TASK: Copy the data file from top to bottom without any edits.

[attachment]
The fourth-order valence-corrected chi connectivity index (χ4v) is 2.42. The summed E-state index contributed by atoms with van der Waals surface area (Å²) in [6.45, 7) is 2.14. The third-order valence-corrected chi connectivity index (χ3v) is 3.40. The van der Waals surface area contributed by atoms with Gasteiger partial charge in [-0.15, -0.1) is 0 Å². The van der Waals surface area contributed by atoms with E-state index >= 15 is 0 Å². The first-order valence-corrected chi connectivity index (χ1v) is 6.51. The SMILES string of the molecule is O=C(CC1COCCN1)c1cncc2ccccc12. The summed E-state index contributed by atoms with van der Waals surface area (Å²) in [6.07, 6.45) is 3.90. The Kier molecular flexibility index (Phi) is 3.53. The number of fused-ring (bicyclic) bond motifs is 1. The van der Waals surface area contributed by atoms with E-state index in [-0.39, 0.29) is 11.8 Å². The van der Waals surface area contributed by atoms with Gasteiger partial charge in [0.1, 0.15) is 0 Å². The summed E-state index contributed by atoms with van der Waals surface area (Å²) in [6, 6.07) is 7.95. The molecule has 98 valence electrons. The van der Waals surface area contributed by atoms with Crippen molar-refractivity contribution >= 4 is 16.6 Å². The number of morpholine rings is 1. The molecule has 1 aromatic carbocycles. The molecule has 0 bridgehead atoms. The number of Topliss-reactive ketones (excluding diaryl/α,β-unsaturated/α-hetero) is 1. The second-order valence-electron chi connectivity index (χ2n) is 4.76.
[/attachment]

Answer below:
The fourth-order valence-corrected chi connectivity index (χ4v) is 2.42. The summed E-state index contributed by atoms with van der Waals surface area (Å²) in [6.45, 7) is 2.14. The third-order valence-corrected chi connectivity index (χ3v) is 3.40. The van der Waals surface area contributed by atoms with Gasteiger partial charge in [-0.15, -0.1) is 0 Å². The van der Waals surface area contributed by atoms with E-state index >= 15 is 0 Å². The first-order valence-corrected chi connectivity index (χ1v) is 6.51. The SMILES string of the molecule is O=C(CC1COCCN1)c1cncc2ccccc12. The summed E-state index contributed by atoms with van der Waals surface area (Å²) in [6.07, 6.45) is 3.90. The Kier molecular flexibility index (Phi) is 3.53. The number of fused-ring (bicyclic) bond motifs is 1. The van der Waals surface area contributed by atoms with E-state index in [-0.39, 0.29) is 11.8 Å². The van der Waals surface area contributed by atoms with Gasteiger partial charge in [0.1, 0.15) is 0 Å². The summed E-state index contributed by atoms with van der Waals surface area (Å²) in [6, 6.07) is 7.95. The molecule has 98 valence electrons. The van der Waals surface area contributed by atoms with Crippen molar-refractivity contribution >= 4 is 16.6 Å². The number of morpholine rings is 1. The molecule has 1 aromatic carbocycles. The molecule has 0 bridgehead atoms. The number of Topliss-reactive ketones (excluding diaryl/α,β-unsaturated/α-hetero) is 1. The second-order valence-electron chi connectivity index (χ2n) is 4.76.